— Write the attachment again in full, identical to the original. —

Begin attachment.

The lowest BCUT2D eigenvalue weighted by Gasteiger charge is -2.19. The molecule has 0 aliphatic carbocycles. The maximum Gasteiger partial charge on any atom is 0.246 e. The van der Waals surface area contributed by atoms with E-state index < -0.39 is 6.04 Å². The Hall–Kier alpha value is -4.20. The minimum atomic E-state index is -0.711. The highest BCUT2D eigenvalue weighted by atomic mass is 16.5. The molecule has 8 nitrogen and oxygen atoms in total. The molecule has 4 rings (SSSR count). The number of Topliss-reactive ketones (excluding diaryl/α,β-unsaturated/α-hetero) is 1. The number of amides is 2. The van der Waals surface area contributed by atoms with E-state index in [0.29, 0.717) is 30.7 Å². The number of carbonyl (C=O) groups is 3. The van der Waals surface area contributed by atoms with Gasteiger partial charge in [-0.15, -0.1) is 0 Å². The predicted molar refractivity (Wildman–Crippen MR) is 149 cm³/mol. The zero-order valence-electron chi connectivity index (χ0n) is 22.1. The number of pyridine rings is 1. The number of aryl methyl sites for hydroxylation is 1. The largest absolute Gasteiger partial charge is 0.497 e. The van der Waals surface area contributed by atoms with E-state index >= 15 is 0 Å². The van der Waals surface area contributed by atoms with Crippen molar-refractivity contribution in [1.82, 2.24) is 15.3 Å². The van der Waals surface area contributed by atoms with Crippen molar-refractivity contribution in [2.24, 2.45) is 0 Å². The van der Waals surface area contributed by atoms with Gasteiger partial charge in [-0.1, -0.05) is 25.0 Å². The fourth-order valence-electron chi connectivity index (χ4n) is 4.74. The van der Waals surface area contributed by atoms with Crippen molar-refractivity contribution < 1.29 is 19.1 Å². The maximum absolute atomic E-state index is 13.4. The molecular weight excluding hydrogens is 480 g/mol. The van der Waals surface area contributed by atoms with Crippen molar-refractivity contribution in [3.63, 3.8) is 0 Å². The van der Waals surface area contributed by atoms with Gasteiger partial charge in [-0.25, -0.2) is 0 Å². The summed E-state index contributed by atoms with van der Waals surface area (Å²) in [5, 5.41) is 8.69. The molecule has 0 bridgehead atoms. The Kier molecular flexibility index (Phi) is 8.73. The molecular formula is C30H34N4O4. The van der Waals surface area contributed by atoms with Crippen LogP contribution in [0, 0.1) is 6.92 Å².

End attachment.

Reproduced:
The lowest BCUT2D eigenvalue weighted by Gasteiger charge is -2.19. The molecule has 0 aliphatic carbocycles. The maximum Gasteiger partial charge on any atom is 0.246 e. The van der Waals surface area contributed by atoms with E-state index < -0.39 is 6.04 Å². The Hall–Kier alpha value is -4.20. The minimum atomic E-state index is -0.711. The highest BCUT2D eigenvalue weighted by atomic mass is 16.5. The molecule has 8 nitrogen and oxygen atoms in total. The molecule has 4 rings (SSSR count). The number of Topliss-reactive ketones (excluding diaryl/α,β-unsaturated/α-hetero) is 1. The number of amides is 2. The van der Waals surface area contributed by atoms with E-state index in [0.29, 0.717) is 30.7 Å². The number of carbonyl (C=O) groups is 3. The van der Waals surface area contributed by atoms with Gasteiger partial charge in [-0.15, -0.1) is 0 Å². The predicted molar refractivity (Wildman–Crippen MR) is 149 cm³/mol. The zero-order valence-electron chi connectivity index (χ0n) is 22.1. The number of pyridine rings is 1. The number of aryl methyl sites for hydroxylation is 1. The largest absolute Gasteiger partial charge is 0.497 e. The van der Waals surface area contributed by atoms with E-state index >= 15 is 0 Å². The van der Waals surface area contributed by atoms with Crippen molar-refractivity contribution in [1.82, 2.24) is 15.3 Å². The van der Waals surface area contributed by atoms with Crippen molar-refractivity contribution in [2.24, 2.45) is 0 Å². The van der Waals surface area contributed by atoms with Gasteiger partial charge in [-0.1, -0.05) is 25.0 Å². The fourth-order valence-electron chi connectivity index (χ4n) is 4.74. The van der Waals surface area contributed by atoms with Crippen molar-refractivity contribution < 1.29 is 19.1 Å². The maximum absolute atomic E-state index is 13.4. The molecular weight excluding hydrogens is 480 g/mol. The van der Waals surface area contributed by atoms with Crippen molar-refractivity contribution in [3.63, 3.8) is 0 Å². The van der Waals surface area contributed by atoms with Gasteiger partial charge in [-0.25, -0.2) is 0 Å². The summed E-state index contributed by atoms with van der Waals surface area (Å²) in [5, 5.41) is 8.69. The molecule has 0 bridgehead atoms. The Kier molecular flexibility index (Phi) is 8.73. The molecular formula is C30H34N4O4. The van der Waals surface area contributed by atoms with Crippen LogP contribution in [0, 0.1) is 6.92 Å².